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'Lily and the Rockets' is an engrossing, timely and heartwarming tale of following your dreams while history thinks otherwise. This is hugely enjoyable but also so wise and full of points for discussion; it would be perfect for classes learning about World War One and the role of women in society.

In 1917 Lily Dodd dreams of becoming a professional goalkeeper. Fortunately, as men are off to war, women have the chance to play and draw in crowds like never before. Starting work at the Arsenal munitions factory, Lily helps form a team, the Rockets, with her workmates. Soon she draws great attention, but as the war comes to an end will Lily's dreams of becoming a professional goalkeeper end?

This is such a wonderfully realized story. Rebecca Stevens expertly and vividly captures the atmosphere of a foggy London during the Great War with ease; completely absorbing the reader in the time. Lily is a superb protagonist and such a fantastic role model for girls, and boys, who want to pursue dreams against the odds. Lily is strong but vulnerable and a kind of misfit, which makes her such a joy as a narrator. At points I welled up with emotion. There are passages of such subtle emotional beauty, particularly in the relationship between Lily and her father. My daughter is also called Lily and she has just learned to kick a ball, so at points I was nearly in tears. However, Stevens also builds excitement and suspense so well. I used to like being a goalkeeper as a kid and her descriptions evoke the feeling of being in goal so clearly.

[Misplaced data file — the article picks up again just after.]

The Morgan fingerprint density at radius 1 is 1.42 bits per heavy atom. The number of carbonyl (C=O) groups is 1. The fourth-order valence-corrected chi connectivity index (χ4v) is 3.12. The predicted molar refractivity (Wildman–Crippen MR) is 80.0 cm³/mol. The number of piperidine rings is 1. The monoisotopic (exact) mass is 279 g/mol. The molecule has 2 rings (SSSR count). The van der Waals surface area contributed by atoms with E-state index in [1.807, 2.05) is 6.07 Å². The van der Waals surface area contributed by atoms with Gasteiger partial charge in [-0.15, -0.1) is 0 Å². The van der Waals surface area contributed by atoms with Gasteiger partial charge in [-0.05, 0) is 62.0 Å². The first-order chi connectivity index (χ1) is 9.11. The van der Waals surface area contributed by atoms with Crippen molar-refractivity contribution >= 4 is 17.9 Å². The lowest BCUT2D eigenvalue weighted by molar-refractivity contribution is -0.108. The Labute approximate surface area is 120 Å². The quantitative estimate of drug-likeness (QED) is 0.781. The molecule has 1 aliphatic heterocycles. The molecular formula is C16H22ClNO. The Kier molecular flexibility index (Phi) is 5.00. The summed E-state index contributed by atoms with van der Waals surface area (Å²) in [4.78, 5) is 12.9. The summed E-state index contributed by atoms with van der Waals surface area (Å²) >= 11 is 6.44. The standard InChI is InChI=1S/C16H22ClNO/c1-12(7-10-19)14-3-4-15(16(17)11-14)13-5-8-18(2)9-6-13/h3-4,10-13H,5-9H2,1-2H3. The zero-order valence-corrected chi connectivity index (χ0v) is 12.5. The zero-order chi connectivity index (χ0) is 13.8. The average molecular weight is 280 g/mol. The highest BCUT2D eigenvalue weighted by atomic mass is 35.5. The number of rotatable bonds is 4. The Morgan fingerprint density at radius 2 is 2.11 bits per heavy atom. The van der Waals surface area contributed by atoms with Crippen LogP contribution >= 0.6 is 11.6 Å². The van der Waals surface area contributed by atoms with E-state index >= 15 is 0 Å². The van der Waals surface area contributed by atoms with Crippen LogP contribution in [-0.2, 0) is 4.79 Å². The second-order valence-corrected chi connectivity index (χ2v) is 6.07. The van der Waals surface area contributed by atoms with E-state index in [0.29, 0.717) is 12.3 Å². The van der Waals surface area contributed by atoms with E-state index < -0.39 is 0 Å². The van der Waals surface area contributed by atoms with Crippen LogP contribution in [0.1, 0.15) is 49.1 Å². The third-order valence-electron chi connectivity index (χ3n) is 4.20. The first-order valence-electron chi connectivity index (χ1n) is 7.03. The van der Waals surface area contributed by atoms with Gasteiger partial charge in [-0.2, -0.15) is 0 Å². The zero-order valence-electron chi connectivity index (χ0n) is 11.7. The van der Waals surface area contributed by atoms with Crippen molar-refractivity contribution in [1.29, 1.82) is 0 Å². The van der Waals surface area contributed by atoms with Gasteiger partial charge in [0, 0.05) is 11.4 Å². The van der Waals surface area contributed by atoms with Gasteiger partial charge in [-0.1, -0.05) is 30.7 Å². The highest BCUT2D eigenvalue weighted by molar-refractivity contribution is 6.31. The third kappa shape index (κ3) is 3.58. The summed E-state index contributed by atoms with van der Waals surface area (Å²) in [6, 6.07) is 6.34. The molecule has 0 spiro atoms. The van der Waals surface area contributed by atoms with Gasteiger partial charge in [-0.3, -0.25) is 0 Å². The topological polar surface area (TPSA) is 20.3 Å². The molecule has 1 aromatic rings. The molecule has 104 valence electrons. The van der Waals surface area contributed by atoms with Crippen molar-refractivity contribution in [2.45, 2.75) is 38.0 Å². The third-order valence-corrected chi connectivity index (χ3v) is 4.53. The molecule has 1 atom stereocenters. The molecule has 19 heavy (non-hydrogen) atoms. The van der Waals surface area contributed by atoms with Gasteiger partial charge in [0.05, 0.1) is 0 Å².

With the Women's World Cup drawing more and more attention at the moment 'Lily and the Rockets' deserves to rocket up the charts too. I implore every girl and boy to read this and cheer. Rebecca Stevens has scored with this. I will have to somehow get a signed copy for my daughter at some point!

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